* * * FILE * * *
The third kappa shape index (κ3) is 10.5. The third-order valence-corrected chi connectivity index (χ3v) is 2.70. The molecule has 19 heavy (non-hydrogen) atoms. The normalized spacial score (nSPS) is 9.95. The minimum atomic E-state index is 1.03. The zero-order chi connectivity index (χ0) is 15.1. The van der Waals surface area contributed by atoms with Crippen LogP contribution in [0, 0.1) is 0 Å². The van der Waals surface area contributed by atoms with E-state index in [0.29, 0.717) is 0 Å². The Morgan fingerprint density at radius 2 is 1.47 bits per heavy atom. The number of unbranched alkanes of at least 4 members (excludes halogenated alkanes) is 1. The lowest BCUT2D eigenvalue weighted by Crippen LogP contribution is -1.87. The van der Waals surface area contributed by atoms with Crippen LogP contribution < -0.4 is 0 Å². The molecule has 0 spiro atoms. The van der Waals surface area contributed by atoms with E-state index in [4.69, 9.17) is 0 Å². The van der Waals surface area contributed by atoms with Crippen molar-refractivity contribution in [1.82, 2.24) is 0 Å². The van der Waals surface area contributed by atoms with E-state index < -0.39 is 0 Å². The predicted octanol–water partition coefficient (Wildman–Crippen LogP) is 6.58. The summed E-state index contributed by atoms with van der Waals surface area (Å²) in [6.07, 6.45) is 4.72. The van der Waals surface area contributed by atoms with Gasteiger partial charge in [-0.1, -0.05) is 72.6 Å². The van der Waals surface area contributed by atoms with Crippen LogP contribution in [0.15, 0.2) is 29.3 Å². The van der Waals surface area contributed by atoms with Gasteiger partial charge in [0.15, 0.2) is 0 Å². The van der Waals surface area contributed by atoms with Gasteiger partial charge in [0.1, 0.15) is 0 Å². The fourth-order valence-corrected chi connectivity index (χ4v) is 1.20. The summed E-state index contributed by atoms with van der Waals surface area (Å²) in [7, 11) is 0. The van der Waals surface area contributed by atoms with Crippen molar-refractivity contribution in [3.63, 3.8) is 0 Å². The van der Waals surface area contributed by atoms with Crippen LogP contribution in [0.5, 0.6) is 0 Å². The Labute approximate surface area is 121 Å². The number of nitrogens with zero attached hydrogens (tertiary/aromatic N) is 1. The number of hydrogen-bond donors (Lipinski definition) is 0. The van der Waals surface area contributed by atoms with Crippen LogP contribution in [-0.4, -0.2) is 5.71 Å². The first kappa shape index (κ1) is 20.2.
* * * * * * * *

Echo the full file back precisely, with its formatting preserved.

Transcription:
The third kappa shape index (κ3) is 10.5. The third-order valence-corrected chi connectivity index (χ3v) is 2.70. The molecule has 19 heavy (non-hydrogen) atoms. The normalized spacial score (nSPS) is 9.95. The minimum atomic E-state index is 1.03. The zero-order chi connectivity index (χ0) is 15.1. The van der Waals surface area contributed by atoms with Crippen LogP contribution in [0, 0.1) is 0 Å². The van der Waals surface area contributed by atoms with E-state index in [0.29, 0.717) is 0 Å². The Morgan fingerprint density at radius 2 is 1.47 bits per heavy atom. The number of unbranched alkanes of at least 4 members (excludes halogenated alkanes) is 1. The lowest BCUT2D eigenvalue weighted by Crippen LogP contribution is -1.87. The van der Waals surface area contributed by atoms with Crippen LogP contribution < -0.4 is 0 Å². The molecule has 0 spiro atoms. The van der Waals surface area contributed by atoms with E-state index in [4.69, 9.17) is 0 Å². The van der Waals surface area contributed by atoms with Crippen molar-refractivity contribution in [1.82, 2.24) is 0 Å². The van der Waals surface area contributed by atoms with E-state index < -0.39 is 0 Å². The predicted octanol–water partition coefficient (Wildman–Crippen LogP) is 6.58. The summed E-state index contributed by atoms with van der Waals surface area (Å²) in [6.07, 6.45) is 4.72. The van der Waals surface area contributed by atoms with Gasteiger partial charge in [-0.1, -0.05) is 72.6 Å². The van der Waals surface area contributed by atoms with Crippen LogP contribution in [0.15, 0.2) is 29.3 Å². The van der Waals surface area contributed by atoms with Gasteiger partial charge in [0.15, 0.2) is 0 Å². The van der Waals surface area contributed by atoms with Gasteiger partial charge in [0.1, 0.15) is 0 Å². The fourth-order valence-corrected chi connectivity index (χ4v) is 1.20. The summed E-state index contributed by atoms with van der Waals surface area (Å²) in [7, 11) is 0. The van der Waals surface area contributed by atoms with Crippen molar-refractivity contribution in [3.63, 3.8) is 0 Å². The van der Waals surface area contributed by atoms with Crippen LogP contribution in [0.5, 0.6) is 0 Å². The Labute approximate surface area is 121 Å². The number of nitrogens with zero attached hydrogens (tertiary/aromatic N) is 1. The number of hydrogen-bond donors (Lipinski definition) is 0. The van der Waals surface area contributed by atoms with Crippen LogP contribution in [-0.4, -0.2) is 5.71 Å². The first kappa shape index (κ1) is 20.2.